European vs regional? A practical check on HR trends
Est. Read Time: 3 min.
Do we really talk about trends in HR or would it be better to call them short-term hype? At the beginning of each year, most of the well-known actors on the HR market publish their expectations and trends for the upcoming year. We, at UKG do exactly the same – we publish our HR Mega Trends! How valuable are these trends about AI, employee experience or the future of work? Are we talking about one-hit wonders or should HR departments really consider this advice for their future journeys?
Yearly trends: Backbone of the future of work?
In retrospect we can summarise: If we learned one thing during the last year, it's that HR, its tasks and orientation changes quickly and dynamically – especially with regards to digitalisation and changing expectations of employees. When we look back on 2020, digitalisation and a strong focus on the needs of employees were the epicentre of interest – same topics but different angles and action items from year to year. Does this make sense? Absolutely! The future of work is not just one single step away, it’s a process that teaches companies and HR specialists how to tailor their activities with the future in mind. Technological development, cloud technologies, globalisation, labour shortage and a global pandemic are directing the extent of this journey. So, the question remains: What would happen, if companies ignore yearly HR trends and keep going with what they assume is the right thing? It could work, or it could fail completely. Yearly HR trends and predictions are based upon in-depth analysis of the past year, employment figures, technological innovation and the way employees act. Experts wrap their heads around what happened and critically observe how trends evolved during the last year. Annual HR trends therefore build on each other. They are a valuable guideline for all companies and CHROs to navigate the development of their HR departments and to optimise employee satisfaction.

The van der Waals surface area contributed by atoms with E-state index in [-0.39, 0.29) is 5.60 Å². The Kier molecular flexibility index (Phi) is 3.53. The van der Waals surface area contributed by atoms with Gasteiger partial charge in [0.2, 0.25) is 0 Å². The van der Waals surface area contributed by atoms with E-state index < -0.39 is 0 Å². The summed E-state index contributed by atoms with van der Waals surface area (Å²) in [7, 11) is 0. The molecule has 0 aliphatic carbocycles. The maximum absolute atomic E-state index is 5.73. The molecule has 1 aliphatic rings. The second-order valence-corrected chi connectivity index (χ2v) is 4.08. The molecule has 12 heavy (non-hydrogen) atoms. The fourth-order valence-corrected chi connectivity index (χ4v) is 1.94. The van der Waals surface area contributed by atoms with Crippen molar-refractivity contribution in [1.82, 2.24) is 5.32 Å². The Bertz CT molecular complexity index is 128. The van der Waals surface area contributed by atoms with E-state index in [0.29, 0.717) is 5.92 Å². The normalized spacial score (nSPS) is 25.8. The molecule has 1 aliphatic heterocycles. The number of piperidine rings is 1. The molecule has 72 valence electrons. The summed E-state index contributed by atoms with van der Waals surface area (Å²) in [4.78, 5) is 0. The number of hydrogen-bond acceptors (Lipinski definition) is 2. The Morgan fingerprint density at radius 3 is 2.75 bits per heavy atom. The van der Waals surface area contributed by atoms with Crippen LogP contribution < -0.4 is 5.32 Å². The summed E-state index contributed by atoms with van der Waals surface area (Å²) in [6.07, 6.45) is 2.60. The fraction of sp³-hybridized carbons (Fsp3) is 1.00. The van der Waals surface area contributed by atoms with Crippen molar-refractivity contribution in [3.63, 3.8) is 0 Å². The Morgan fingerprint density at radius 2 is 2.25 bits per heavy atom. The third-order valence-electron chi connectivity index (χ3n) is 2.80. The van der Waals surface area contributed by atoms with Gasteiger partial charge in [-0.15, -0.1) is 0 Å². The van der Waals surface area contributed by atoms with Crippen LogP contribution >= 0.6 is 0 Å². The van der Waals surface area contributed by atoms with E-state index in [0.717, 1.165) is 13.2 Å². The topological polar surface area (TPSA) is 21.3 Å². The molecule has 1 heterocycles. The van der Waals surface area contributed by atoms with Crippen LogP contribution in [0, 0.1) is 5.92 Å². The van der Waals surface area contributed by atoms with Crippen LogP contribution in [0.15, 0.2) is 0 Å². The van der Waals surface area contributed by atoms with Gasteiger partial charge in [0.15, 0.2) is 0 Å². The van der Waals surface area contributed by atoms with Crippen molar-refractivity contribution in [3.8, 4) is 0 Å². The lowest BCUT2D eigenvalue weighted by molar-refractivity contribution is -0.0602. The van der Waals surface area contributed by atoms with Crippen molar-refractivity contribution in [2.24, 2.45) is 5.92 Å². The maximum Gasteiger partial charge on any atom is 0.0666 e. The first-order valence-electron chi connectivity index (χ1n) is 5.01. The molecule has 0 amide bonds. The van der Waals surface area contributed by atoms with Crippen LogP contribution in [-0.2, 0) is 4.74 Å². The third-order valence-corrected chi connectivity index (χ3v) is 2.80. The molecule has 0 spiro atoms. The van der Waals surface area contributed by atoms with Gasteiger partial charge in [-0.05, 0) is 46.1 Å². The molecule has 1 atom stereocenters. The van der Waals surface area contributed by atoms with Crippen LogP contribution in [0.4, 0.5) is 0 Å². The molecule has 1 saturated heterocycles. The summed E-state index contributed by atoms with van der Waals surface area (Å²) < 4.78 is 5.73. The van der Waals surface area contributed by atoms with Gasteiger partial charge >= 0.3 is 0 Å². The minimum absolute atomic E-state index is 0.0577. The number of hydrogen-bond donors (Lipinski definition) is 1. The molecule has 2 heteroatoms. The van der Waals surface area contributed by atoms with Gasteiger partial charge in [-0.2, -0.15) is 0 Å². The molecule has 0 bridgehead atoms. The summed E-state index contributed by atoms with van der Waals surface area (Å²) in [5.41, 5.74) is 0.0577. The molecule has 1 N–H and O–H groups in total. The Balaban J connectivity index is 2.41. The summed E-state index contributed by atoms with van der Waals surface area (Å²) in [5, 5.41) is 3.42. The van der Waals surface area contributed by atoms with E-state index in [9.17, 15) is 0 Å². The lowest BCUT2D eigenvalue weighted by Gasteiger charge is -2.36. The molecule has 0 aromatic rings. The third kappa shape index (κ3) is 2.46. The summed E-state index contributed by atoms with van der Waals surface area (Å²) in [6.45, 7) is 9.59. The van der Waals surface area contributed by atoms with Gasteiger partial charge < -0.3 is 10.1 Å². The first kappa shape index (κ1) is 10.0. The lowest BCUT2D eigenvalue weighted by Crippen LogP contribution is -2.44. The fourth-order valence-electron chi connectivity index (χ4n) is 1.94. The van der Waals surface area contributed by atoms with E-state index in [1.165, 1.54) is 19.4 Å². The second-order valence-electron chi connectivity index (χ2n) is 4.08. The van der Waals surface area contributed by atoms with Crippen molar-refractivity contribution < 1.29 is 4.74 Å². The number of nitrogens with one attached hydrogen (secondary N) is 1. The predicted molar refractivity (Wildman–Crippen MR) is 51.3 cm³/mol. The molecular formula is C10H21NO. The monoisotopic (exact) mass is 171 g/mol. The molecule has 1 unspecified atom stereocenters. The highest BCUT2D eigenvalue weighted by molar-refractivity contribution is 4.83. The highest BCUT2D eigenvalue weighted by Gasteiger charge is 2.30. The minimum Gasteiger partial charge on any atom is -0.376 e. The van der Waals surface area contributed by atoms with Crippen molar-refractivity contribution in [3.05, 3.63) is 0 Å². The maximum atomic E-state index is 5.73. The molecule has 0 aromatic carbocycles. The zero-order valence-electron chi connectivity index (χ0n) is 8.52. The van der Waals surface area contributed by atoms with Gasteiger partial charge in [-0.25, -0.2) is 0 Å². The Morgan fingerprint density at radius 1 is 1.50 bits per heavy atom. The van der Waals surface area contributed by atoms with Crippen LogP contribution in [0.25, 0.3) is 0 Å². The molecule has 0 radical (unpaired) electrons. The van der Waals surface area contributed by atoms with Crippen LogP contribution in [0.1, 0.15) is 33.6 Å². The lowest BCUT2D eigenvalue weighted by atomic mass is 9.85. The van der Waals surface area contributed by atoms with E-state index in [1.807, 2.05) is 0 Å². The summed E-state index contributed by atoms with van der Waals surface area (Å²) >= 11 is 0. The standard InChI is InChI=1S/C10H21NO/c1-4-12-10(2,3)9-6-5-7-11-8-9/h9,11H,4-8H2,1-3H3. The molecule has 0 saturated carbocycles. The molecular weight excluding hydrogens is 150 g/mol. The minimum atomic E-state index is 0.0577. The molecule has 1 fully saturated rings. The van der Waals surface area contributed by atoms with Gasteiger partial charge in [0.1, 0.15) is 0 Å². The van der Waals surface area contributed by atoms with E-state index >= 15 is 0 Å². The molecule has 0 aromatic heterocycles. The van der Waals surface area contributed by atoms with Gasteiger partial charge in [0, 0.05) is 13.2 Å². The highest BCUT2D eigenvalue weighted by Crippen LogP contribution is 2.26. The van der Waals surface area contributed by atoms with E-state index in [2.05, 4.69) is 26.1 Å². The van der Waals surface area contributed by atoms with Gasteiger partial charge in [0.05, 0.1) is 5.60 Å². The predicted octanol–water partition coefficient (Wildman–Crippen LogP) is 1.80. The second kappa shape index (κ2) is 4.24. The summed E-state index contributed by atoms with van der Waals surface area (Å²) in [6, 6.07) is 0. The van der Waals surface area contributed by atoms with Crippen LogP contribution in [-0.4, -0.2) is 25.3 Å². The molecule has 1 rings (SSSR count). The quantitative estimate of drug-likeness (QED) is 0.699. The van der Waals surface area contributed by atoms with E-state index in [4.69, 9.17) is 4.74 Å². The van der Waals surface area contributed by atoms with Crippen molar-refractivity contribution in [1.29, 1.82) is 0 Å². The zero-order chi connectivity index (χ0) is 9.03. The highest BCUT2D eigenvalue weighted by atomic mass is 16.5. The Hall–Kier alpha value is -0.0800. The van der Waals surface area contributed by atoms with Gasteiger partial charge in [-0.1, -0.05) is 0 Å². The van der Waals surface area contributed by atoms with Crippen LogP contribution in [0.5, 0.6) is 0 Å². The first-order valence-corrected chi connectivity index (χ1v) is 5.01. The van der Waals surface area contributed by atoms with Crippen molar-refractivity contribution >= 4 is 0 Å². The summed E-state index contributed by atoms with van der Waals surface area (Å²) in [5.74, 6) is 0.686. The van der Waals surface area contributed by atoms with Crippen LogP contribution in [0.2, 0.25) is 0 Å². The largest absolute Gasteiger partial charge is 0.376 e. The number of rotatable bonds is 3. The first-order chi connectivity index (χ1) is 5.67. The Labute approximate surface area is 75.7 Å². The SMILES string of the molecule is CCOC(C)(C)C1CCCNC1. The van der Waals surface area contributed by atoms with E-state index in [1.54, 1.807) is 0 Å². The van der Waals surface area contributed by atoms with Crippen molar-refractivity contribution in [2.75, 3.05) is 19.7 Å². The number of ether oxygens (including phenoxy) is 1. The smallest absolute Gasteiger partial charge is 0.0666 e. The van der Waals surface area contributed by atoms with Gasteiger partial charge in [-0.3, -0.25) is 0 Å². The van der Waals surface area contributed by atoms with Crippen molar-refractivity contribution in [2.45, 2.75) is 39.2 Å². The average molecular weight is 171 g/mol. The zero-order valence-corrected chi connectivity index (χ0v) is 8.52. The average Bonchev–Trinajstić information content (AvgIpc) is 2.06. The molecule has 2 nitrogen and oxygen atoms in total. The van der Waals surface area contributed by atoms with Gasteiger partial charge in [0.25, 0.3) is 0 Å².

What’s the point of “regional first”?
At first, companies should focus on their local markets when it comes to facilitating the future of work. Can companies simply copy paste these tendencies on their European neighbours? Does a European “One-Size”-Fits-All approach work, when it comes to HR topics? For our newest podcast project “Let’s Talk HR!”, we recently talked with several HR influencers across Europe. The influencers, consultants and specialists critically commented on the mega trends for 2021 and shared their perspectives and insight. Tom Haak, Samuel Durand and Sabine Kluge agreed that the current pandemic situation did not re-invent fundamental HR trends – it sped up their development.
Topics such as flexible and remote working models gained interest throughout the last couple of years and traditional companies especially kept being hesitant. Due to the current situation, they were forced to take actions and enable flexible working models and home office. Surprisingly, it works! Now new topics gain space on the floor and are reflected within the trends for 2021 – in the whole of Europe! Work-life blending or synergies? Do we act according to the principle of “People before profit” and how does the role of HR evolve?